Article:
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Penn State Wrestling

Penn State Wrestling: Who’s Most Deserving of This Year’s Hodge Trophy?

Photo by Penn State Athletics: Aaron Brooks

The Penn State wrestling season’s over, which means it’s now time to talk about the Hodge Trophy.

Penn State had four national champions in Kansas City on its way to winning the team title by a record 100 points.

All four of those champions— Levi Haines (157), Carter Starocci (174), Aaron Brooks (197) and Greg Kerkvliet (heavyweight) are among the five nominees for college wrestling’s most prestigious individual honor.

In case you needed more proof that Penn State’s really good at wrestling, there he is. The other nominee is Northern Iowa’s Parker Keckeisen, who won the national title at 184.

The NCAA breaks the Hodge Trophy down into seven criteria, per its website. Here’s a breakdown of each category, with the exception of sportsmanship/citizenship, since there’s no statistical way to measure that.

PENN STATE WRESTLING: RECORD

Here are the win-loss records for each nominee.

Haines: 23-0

Starocci: 17-2*

**both of Starocci’s losses were by injury default at the Big Ten Championships. He’s won the last 69 matches he’s actually wrestled in.

Keckeisen: 29-0

Brooks: 22-0 

Kerkvliet: 20-0

Based on this portion of the criteria, Keckeisen has the edge.

PENN STATE WRESTLING: NUMBER OF PINS

Haines: 5

Starocci: 3

Keckeisen: 2

Brooks: 6

Kerkvliet: 2

Based on this portion of the criteria, Brooks has a slight edge over Haines

PENN STATE WRESTLING: DOMINANCE

“Dominance” can probably best be determined by the amount of bonus point-wins the finalists had. A bonus point-win is any triumph by major decision, tech fall or pin. Here are those numbers, broken down by percentages.

Haines: 65.2%

Starocci: 64.7%

Keckeisen: 90.3%

Brooks: 90.9%

Kerkvliet: 70%

Statistically, Brooks has a slight edge over Keckeisen. But considering Keckeisen wrestled and won seven more matches than Brooks, I’d give him the overall edge in this category.

PAST CREDENTIALS

There are only two options for this one. Starocci and Brooks became the sixth and seventh wrestlers to win four national championships last weekend. The other three wrestlers, combined, have won three.

HEART

In this article’s lede, I mentioned there was no statistical way to measure sportsmanship/citizenship and that I wouldn’t be discussing that category for that reason.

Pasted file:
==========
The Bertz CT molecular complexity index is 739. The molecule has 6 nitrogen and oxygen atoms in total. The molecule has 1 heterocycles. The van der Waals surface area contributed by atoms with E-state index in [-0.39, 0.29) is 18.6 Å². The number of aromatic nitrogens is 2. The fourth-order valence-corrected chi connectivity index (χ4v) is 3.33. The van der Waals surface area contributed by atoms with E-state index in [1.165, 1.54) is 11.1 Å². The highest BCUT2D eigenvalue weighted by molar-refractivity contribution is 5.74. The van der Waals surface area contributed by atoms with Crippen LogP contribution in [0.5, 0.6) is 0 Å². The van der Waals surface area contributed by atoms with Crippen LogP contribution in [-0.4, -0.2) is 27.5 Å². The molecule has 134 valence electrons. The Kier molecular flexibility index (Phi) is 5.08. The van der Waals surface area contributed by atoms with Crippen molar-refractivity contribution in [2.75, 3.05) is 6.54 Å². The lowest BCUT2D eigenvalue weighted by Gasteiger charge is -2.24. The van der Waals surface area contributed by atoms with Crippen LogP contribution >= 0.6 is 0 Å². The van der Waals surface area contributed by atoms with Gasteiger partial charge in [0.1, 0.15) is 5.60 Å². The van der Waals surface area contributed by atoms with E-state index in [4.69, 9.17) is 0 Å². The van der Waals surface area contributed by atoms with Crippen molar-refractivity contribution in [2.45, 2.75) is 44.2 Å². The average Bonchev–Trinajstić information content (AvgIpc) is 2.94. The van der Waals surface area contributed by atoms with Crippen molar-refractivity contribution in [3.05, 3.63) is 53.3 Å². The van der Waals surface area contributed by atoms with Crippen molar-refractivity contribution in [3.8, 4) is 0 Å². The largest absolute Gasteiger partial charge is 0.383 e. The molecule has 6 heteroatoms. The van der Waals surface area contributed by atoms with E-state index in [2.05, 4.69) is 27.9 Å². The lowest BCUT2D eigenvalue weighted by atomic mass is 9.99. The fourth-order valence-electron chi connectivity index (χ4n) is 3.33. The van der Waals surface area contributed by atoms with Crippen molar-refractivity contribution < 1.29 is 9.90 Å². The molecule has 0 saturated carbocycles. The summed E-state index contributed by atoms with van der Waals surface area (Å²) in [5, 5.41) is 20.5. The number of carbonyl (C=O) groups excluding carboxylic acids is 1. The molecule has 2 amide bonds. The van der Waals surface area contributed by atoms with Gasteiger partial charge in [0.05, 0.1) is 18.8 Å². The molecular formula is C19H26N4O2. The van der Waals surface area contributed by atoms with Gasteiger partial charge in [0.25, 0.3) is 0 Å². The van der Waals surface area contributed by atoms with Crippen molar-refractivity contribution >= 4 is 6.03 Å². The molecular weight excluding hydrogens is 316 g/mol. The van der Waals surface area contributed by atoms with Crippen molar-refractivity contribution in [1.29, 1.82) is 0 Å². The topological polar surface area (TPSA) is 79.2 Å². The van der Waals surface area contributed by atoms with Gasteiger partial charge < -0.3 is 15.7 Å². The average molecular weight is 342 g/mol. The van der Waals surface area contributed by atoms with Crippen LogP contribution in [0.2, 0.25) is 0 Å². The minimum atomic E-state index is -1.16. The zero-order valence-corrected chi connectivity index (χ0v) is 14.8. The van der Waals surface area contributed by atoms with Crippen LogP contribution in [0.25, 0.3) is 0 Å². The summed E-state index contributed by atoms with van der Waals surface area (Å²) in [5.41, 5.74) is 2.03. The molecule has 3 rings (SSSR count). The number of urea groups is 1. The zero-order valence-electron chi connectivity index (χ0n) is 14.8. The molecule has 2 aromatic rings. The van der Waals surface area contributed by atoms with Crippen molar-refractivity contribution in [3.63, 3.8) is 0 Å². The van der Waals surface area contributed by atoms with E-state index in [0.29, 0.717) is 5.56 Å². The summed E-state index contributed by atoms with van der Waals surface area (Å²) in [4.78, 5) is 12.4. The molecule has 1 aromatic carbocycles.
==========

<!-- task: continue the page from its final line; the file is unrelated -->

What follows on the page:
There’s no statistical way to measure heart, either, but I’d have to guess Starocci wins this category because of his winning a national title on what very well could have been a torn ACL.

That’s superhuman stuff.

QUALITY OF COMPETITION (WINS OVER TOP 16 OPPONENTS)

Here’s how the candidates performed against top 16 competition.

Haines: 9-0, four bonus point wins

Starocci: 6-0, two bonus point wins

Keckeisen: 12-0, nine bonus point wins

Brooks: 9-0, seven bonus point wins

Kerkvliet: 11-0, five bonus point wins

Once again, Keckeisen and Brooks are the top two. Keckeisen has the slight edge because he wrestled more matches against top 16 competition and got more bonus point wins.

VERDICT

It should be clear to anybody reading based on the information above that Brooks and Keckeisen are far and away the top two candidates for this year’s Hodge Trophy.

This will be hard for many Penn State wrestling fans to hear but judging by the criteria, Keckeisen is the top guy. He wrestled and won more matches and picked up more bonus point wins than Brooks, with 12 tech falls compared to Brooks’ 11 and 14 major decisions compared to Brooks’ three.

Having said that, Brooks would be my winner for two reasons.

  1. He has the over Keckeisen in the “past credentials” category

  2. Brooks won his first three national titles in Keckeisen’s weight class and is 3-0 against him, with two of those wins coming at the NCAA Championships.

Keckeisen was incredible this season and deserving of a national title. With that said, does anybody think he would have beat Brooks had the two stayed at the same weight class?

History suggests he wouldn’t have.

So Brooks has my vote, but there’s plenty of evidence that supports Keckeisen as well.

Whatever happens, the Hodge will go to somebody worthy.

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